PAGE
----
I've read some hand-wringing about the current anti-Union movements being the end of the USA and the rise of a feudal plutocracy, but this is not the end of the USA by any stretch of the imagination. What's happening is conservative states are being reworked into pools for uneducated labor. The Idaho bill specifically removes issues like class size and teacher workload from union negotiations, pretty much guaranteeing teachers will be overworked, underpaid and be teaching more kids than is reasonable for providing a decent education. 20 years from now these states will find industries requiring educated workers will be leaving the state, while industries requiring uneducated workers will find cheap labor.

Part of the result is that American Citizens with no viable skills will be taking under the table jobs that currently go to illegal immigrants.

This isn't the death of America, just the death of education in Idaho and any other states that follow this absurd lead. Unless this movement spreads to the federal level, then what we'll see is an increase in the education and income gap between red states and blue states. Red states, lacking educated workers, will have higher poverty, drug use, unwed pregnancy and crime rates than blue states.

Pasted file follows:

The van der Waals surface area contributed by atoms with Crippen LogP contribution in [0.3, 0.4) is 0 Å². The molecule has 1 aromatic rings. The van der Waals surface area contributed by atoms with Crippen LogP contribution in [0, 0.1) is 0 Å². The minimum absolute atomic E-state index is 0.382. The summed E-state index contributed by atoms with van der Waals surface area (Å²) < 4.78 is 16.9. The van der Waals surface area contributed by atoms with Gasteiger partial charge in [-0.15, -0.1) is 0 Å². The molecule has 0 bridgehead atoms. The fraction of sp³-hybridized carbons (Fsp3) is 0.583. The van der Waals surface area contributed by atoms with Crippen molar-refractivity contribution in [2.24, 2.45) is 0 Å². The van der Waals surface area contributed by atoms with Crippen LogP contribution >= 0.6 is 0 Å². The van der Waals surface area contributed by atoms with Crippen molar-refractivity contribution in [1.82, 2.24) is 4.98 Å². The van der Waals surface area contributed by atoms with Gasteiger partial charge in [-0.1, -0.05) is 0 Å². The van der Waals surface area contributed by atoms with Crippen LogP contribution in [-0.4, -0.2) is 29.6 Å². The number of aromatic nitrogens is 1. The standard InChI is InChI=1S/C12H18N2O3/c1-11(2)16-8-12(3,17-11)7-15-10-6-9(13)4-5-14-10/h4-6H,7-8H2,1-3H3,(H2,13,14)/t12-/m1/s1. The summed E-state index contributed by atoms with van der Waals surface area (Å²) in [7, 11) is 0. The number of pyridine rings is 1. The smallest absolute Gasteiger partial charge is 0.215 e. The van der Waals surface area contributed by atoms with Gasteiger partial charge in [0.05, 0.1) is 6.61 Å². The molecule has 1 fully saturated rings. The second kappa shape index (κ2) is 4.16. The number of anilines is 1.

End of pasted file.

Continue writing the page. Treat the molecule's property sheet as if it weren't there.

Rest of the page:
Here comes the genius. Prison workers often get a pittance for their labor. They're basically slave labor pools. Patriot missiles are assembled in part by US prison labor. As the crime rates in red states increase in proportion to the impending rise in poverty and unemployment, there will be a swelling in the prison population. The end result will be a massive slave labor pool right here in the USA. At that point the intellectual aspects of commerce and industry will have moved to the blue states, but the manufacturing and product assembly will be happening in the red states. We'll be able to take much of the manufacturing work currently being done in China and bring it back to the USA to be done by our own slave labor pool.

In short, this isn't the death of America, just the enslavement of the red states for the benefit of the blue states. I find it sadly ironic that many racist white Americans are voting for bills that will enslave their children and grandchildren, and they're doing so largely because the black man in the white House scares them.